In my late 20s, I began to experience deep struggles and frustrations about being single. At times I would open my heart to a woman, but if the relationship didn't go anywhere or broke apart, I felt betrayed. I had given out personal information about myself, but the other person had walked away from it, not wanting to know more of me. Rejected again. At times, I was afraid that I might never find someone to love and that no one would ever love me.
Like me, many single adults want to develop an intimate relationship that won't fail or break up. Nearly half of all marriages end in divorce-who wants to become a part of that statistic? Some divorcees, after having tried to make their marriage work and failed, sense such a deep insecurity that they may feel incapable of developing another serious relationship.
You approach someone with subtle attempts at conversation. Instead of responding, the other person uses your remarks as an excuse to voice his or her own opinions. Two people merely talking without communicating from their hearts-a good definition of "boring." Words without a heart. You turn away, thinking, Oh, what's the use? and that's that. Superficial conversations at parties, clubs, work, and church leave you empty.
Sometimes you just sit at home alone, feeling unloved and unlovable, convinced that you are incapable of any type of significant relationship. Maybe you even go through the pity-party syndrome.
Recently I counseled a girl named Taylor about her longings for an intimate relationship with a man. While on a trip, she wrote to me, saying, "Unless I'm dating a man seriously, I don't feel much like a person. Oh, I know my parents and friends love me, but I want something much deeper. I see my friends walking arm in arm with their boyfriends, but all I can do is appreciate such romantic scenes from a distance. I have never experienced that closeness and joy, that electrifying oneness. I need a sense of hope and courage that someday I'll have that, too."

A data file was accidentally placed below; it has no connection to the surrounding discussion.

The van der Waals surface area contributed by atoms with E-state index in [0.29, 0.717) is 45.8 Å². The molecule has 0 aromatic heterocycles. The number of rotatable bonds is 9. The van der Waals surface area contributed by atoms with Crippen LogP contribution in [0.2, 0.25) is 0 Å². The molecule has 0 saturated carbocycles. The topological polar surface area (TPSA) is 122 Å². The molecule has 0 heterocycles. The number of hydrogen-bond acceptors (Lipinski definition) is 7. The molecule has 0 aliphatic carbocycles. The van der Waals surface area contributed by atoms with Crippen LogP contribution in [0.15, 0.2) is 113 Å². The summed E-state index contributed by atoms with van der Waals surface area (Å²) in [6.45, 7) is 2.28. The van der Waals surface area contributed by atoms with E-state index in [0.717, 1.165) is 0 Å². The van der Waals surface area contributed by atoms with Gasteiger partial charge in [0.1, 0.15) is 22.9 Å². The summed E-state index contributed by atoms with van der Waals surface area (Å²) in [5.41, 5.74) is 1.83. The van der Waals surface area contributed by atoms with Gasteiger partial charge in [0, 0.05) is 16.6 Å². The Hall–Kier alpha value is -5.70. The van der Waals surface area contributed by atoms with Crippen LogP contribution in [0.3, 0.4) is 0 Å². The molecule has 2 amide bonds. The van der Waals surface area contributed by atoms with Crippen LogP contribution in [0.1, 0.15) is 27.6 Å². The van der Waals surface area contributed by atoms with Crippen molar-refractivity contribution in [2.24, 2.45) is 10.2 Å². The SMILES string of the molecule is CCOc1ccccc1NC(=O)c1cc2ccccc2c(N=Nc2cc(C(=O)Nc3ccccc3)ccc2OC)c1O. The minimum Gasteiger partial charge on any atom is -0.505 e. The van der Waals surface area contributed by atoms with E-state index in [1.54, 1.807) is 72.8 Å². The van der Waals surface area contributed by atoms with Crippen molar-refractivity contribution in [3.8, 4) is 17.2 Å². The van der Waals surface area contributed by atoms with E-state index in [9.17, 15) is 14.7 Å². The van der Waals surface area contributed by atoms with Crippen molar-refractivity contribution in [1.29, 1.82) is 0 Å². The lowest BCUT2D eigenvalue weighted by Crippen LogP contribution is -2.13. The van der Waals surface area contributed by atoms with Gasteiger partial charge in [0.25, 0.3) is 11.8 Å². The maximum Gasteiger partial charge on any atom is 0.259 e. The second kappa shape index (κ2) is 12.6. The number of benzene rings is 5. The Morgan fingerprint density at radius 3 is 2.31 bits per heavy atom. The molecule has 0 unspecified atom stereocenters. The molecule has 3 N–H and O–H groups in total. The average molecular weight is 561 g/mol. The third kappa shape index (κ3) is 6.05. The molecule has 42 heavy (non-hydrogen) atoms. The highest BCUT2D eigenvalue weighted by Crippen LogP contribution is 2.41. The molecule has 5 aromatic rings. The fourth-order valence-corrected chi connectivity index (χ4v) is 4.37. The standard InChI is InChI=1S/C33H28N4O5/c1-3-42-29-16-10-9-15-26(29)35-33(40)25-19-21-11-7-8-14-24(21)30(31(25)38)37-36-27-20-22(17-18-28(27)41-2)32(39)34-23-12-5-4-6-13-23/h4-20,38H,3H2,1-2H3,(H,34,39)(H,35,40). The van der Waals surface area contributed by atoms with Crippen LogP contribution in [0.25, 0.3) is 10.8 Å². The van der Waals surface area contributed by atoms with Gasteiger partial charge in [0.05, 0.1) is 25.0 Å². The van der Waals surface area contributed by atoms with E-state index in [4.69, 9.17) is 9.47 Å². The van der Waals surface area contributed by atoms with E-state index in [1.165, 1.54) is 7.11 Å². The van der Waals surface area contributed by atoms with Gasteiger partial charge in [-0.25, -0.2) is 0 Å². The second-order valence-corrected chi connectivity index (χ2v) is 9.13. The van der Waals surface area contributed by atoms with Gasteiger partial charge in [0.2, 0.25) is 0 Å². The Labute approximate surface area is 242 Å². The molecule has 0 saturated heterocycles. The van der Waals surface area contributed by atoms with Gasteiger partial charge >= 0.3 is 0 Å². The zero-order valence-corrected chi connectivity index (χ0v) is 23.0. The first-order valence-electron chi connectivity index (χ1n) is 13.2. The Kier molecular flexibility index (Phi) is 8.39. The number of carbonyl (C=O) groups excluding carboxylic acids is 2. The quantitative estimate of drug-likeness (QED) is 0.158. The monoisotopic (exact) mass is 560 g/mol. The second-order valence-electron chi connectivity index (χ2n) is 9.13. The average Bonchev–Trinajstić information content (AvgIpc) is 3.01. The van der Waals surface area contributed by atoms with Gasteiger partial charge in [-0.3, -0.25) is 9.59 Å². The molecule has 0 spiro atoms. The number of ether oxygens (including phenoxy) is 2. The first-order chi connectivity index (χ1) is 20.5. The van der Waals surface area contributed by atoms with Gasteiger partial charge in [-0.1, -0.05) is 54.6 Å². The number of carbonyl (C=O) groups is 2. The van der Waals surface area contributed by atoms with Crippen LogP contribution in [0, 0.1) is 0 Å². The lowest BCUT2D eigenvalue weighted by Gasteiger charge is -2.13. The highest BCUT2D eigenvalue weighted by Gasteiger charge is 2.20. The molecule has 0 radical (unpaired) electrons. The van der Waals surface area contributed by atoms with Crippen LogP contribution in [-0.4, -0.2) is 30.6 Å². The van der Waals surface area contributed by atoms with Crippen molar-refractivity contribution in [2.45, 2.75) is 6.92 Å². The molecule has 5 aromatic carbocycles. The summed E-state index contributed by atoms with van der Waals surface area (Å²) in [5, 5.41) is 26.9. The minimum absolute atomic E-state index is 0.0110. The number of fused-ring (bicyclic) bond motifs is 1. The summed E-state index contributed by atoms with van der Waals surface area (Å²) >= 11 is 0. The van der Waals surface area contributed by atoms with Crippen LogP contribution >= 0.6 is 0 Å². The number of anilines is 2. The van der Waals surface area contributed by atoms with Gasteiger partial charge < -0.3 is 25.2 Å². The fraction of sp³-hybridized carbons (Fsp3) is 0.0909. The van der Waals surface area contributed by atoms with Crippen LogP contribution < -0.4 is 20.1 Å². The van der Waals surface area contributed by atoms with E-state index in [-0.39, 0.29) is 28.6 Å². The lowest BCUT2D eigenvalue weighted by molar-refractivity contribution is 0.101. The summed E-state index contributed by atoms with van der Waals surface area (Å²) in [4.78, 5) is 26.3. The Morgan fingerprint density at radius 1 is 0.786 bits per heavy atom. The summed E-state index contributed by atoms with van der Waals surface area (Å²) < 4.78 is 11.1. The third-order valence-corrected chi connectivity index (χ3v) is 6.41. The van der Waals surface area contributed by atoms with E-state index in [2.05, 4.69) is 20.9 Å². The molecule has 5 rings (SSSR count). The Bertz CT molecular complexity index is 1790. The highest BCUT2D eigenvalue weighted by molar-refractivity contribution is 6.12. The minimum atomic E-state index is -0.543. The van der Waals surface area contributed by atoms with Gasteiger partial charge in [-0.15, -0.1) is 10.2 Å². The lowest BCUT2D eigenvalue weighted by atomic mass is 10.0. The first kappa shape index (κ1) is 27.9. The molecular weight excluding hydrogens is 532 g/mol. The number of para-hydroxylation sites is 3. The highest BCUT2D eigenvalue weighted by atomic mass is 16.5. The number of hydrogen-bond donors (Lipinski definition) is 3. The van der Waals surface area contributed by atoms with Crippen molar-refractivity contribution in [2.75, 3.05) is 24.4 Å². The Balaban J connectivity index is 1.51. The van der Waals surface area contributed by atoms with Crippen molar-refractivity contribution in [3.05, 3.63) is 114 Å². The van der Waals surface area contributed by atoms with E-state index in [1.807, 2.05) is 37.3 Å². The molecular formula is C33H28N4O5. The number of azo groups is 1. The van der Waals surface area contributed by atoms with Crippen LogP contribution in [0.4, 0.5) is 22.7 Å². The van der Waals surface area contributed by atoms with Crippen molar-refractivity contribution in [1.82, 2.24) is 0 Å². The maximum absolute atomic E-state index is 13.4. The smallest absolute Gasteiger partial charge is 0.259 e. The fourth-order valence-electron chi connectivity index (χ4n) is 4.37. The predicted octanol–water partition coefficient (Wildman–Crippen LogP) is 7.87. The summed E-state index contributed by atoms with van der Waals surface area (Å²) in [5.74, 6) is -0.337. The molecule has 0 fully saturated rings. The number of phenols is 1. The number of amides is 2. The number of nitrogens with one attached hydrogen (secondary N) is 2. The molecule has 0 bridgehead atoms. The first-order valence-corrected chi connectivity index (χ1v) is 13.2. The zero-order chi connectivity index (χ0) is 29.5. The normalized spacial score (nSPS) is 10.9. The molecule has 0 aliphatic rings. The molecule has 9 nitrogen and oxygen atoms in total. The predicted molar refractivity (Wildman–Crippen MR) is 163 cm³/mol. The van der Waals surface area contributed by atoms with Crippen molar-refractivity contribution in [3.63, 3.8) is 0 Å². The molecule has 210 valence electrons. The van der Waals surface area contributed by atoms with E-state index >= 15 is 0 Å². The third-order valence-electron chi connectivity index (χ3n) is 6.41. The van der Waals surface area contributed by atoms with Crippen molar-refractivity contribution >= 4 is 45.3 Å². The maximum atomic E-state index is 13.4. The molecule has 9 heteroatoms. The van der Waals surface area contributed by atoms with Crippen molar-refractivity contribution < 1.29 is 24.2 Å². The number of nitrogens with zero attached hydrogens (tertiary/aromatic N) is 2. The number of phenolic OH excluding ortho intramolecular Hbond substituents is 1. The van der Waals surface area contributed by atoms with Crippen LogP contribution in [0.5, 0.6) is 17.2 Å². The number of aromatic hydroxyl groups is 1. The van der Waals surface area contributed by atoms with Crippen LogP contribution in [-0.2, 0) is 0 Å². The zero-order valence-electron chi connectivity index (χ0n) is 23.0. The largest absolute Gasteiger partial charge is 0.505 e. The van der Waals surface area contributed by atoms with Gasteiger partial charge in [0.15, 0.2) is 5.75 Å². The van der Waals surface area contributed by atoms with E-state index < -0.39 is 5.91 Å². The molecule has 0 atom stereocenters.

Some singles live with a lack of hope, a feeling that an enjoyable, fulfilling, committed marital relationship is impossible. They have seen or experienced the devastation of divorce. Where can you find quality love that lasts until death separates you?
After I spoke at a conference in Washington, a man said to me, "You advocated building love on a strong foundation of commitment. But what is commitment? I have a hard time committing myself to someone for even one date! Whenever I'm on a date, I keep looking around at other women and become dissatisfied with the one I'm dating."
Often singles project their past or present failures into the future. They think, I've had other relationships that have failed. I guess my future relationships won't last either. So, although they have a desire to relate intimately with someone, they give up.
This was the case with Emily, a young woman who was being treated for depression and was convinced that beginning a relationship was futile.
"Why should I try to start a relationship?" she asked. "It will only fail, end, and hurt."
Don't miss the rest of Emily's story - and others- tomorrow, in Part Two of "The Search for a Love Worthy of Your Life."
Excerpted from Finding A Lasting Love by Dick Purnell. Copyright (c) 2003 by Harvest House Publishers. Excerpted by permission. All rights reserved. No part of this excerpt may be reproduced or reprinted without permission in writing from the publisher.